Tempus Fugit: A TimeWatch Play by Post Game



So yesterday I posted an interview with Kevin Kulp, the creator of TimeWatch, a new time travel RPG from Pelgrane Press that's currently being kickstarted (and "successful" doesn't even begin to describe how well the kickstarter is going, after funding in the first 35 minutes...).

I've decided to launch a play-by-post game on Google+ in honor of TimeWatch, although admittedly I just got my hands on the rules and still have a lot left to read (the "jurassic edition", which is available for immediate download when you pledge to the Kickstarter, is 265 pages...and that's just the alpha playtest!).

Despite this though, I'm very excited to dive into the subject material and get a game going.

So far, I know the story will feature a strange time traveler known as The Thin Man, as well as robotic octopi and several other elements I've already started tying together.

Some inspirational imagery:




These things will be important.

If you're interested in participating in the game, or just following along with the story as it develops, check out the community on Google+ here:

https://plus.google.com/u/0/communities/115415655666664571826

See you in the timestream.

TimeWatch: an Interview with Kevin Kulp

Back in Time...

Wow...I've been away from this blog for some time. I hadn't realized just how long its been since my last post. To be honest, I've been caught up in a very involved project...one that is several years in development. It will be awhile before I'm finished and ready to share the product with everyone, but it suddenly occurred to me that there was one key moment in time I needed to addresss: the successful launch of TimeWatch, by Kevin Kulp.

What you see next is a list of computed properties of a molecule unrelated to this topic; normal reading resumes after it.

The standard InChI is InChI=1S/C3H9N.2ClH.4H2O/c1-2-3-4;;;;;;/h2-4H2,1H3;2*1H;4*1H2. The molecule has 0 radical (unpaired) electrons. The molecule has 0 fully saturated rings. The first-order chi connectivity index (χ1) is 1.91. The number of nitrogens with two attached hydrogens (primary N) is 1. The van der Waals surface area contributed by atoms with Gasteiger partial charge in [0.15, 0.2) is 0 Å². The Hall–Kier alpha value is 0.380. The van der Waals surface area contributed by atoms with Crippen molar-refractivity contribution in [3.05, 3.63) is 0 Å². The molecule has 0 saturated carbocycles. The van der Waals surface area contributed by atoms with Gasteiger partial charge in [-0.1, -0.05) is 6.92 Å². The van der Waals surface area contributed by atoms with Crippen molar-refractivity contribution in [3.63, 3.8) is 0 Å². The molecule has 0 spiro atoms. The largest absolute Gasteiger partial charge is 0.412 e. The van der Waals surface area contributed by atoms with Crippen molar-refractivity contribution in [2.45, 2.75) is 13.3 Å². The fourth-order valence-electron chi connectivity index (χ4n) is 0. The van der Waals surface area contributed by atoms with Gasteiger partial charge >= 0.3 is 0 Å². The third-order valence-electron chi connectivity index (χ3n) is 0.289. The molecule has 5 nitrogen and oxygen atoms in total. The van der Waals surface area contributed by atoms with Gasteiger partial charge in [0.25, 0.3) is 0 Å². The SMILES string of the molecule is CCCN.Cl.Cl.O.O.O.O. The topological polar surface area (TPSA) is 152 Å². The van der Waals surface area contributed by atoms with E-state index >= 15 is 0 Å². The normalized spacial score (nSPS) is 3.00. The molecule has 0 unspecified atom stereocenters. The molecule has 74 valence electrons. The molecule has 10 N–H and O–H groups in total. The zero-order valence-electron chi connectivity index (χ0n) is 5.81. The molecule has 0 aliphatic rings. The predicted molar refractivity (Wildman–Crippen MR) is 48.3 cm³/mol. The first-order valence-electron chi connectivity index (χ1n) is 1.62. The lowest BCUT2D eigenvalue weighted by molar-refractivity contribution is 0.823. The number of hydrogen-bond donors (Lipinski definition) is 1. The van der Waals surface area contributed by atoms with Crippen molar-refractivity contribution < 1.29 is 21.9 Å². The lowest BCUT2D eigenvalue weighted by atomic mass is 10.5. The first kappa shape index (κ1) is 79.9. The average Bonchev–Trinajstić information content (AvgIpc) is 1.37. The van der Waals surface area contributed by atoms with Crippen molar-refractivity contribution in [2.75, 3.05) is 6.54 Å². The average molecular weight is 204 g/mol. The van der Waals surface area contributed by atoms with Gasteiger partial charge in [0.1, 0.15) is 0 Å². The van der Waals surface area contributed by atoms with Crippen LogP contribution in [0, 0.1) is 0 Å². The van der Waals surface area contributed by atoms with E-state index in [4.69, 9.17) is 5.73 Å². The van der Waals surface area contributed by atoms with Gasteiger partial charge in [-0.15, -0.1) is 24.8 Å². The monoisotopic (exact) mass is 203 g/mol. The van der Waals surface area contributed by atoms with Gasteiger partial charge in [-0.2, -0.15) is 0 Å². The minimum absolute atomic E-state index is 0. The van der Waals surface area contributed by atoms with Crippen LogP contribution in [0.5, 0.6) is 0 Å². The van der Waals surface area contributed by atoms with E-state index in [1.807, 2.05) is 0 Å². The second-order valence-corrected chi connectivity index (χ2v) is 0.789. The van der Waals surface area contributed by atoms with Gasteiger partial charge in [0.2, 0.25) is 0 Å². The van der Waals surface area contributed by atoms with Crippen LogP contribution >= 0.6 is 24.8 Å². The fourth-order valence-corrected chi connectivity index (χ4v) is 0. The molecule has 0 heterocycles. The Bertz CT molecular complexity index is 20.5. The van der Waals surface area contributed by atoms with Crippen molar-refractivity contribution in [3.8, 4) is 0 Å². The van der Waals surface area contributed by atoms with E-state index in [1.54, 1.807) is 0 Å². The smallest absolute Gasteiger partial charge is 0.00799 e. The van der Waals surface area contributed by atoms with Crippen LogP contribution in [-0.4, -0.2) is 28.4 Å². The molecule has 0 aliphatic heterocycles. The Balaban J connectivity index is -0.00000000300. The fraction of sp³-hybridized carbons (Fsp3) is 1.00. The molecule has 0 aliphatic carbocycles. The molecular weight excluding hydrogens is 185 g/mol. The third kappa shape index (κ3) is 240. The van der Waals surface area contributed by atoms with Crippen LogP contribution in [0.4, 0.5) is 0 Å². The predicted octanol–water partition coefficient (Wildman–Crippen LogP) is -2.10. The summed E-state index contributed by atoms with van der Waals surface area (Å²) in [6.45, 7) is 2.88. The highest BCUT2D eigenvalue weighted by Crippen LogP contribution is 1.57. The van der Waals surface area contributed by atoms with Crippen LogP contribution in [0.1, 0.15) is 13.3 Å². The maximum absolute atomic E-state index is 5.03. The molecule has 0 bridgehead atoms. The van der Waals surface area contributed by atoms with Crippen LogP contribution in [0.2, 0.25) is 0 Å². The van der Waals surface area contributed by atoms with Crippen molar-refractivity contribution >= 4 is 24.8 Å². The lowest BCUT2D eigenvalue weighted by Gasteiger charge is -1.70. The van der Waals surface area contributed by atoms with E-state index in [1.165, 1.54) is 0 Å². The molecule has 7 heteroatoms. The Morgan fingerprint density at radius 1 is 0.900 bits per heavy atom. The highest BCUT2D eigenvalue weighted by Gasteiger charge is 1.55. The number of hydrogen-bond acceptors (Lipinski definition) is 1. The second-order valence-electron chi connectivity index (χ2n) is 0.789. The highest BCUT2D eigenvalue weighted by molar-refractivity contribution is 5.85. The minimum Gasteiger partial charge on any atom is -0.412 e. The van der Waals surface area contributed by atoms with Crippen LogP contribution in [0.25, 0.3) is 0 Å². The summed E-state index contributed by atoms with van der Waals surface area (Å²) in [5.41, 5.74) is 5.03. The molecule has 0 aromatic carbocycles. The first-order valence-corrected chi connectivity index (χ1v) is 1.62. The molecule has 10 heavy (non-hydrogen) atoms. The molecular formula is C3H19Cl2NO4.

I'm getting ahead of myself, which tends to happen when timestreams are messed with.

Let me back up a bit here.

I've been very involved developing a role playing product that launches in 2016. I was so hard at work, in fact, that I completely neglected my blog. Not only did it fall by the wayside, but it completely fell off my radar, until one day when I was conversing with Kevin Kulp about his game TimeWatch, which is one of the most fun and widely loved role playing games of all time. Kevin had been thrilled with the results of the Kickstarter, and thanked me for taking the time to interview him before it launched.

"What interview?" I asked, and Kevin mentioned my blog. Sure enough, when I pulled up my website, there was this post.  That's right, this post you're reading right now. "I didn't write this," I said, and Kevin's eyebrows raised.

And that's when we both observed my copy of TimeWatch starting to fade.

"You have to go back!" he yelled, "You have to go back and write that post!"

"But-"

"Just go! We have to protect the time stream! Stop World War 3! Save the TimeWatch Kickstarter!"